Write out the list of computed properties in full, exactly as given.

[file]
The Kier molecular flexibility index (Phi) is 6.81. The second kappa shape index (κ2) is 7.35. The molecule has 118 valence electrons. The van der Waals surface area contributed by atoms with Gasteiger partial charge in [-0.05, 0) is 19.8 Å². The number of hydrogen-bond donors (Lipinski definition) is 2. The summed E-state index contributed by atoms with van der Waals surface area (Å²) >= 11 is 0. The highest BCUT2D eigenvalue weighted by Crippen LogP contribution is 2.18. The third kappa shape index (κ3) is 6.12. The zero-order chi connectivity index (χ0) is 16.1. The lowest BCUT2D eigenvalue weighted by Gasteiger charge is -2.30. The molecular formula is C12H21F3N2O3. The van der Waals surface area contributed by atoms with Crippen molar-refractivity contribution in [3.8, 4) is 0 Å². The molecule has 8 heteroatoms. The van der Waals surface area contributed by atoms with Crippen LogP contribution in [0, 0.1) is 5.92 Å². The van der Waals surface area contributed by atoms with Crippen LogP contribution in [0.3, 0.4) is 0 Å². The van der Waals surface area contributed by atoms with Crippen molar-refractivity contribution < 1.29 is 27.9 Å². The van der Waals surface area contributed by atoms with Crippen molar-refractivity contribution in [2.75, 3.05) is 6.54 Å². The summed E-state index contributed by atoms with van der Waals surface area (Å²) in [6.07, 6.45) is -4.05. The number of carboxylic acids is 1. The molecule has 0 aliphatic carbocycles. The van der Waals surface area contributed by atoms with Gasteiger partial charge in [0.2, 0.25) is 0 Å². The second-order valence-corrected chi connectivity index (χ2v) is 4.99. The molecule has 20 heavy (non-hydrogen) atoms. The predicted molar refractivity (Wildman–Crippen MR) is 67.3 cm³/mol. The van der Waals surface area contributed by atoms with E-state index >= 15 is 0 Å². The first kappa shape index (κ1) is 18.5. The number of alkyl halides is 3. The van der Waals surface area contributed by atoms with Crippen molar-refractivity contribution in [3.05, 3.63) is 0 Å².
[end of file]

The Kier molecular flexibility index (Phi) is 6.81. The second kappa shape index (κ2) is 7.35. The molecule has 118 valence electrons. The van der Waals surface area contributed by atoms with Gasteiger partial charge in [-0.05, 0) is 19.8 Å². The number of hydrogen-bond donors (Lipinski definition) is 2. The summed E-state index contributed by atoms with van der Waals surface area (Å²) >= 11 is 0. The highest BCUT2D eigenvalue weighted by Crippen LogP contribution is 2.18. The third kappa shape index (κ3) is 6.12. The zero-order chi connectivity index (χ0) is 16.1. The lowest BCUT2D eigenvalue weighted by Gasteiger charge is -2.30. The molecular formula is C12H21F3N2O3. The van der Waals surface area contributed by atoms with Crippen molar-refractivity contribution in [3.8, 4) is 0 Å². The molecule has 8 heteroatoms. The van der Waals surface area contributed by atoms with Crippen LogP contribution in [0, 0.1) is 5.92 Å². The van der Waals surface area contributed by atoms with Crippen LogP contribution in [0.3, 0.4) is 0 Å². The van der Waals surface area contributed by atoms with Crippen molar-refractivity contribution < 1.29 is 27.9 Å². The van der Waals surface area contributed by atoms with Crippen molar-refractivity contribution in [2.75, 3.05) is 6.54 Å². The summed E-state index contributed by atoms with van der Waals surface area (Å²) in [6.07, 6.45) is -4.05. The number of carboxylic acids is 1. The molecule has 0 aliphatic carbocycles. The van der Waals surface area contributed by atoms with Gasteiger partial charge in [0.2, 0.25) is 0 Å². The second-order valence-corrected chi connectivity index (χ2v) is 4.99. The molecule has 20 heavy (non-hydrogen) atoms. The predicted molar refractivity (Wildman–Crippen MR) is 67.3 cm³/mol. The van der Waals surface area contributed by atoms with E-state index >= 15 is 0 Å². The first kappa shape index (κ1) is 18.5. The number of alkyl halides is 3. The van der Waals surface area contributed by atoms with Crippen molar-refractivity contribution in [3.05, 3.63) is 0 Å².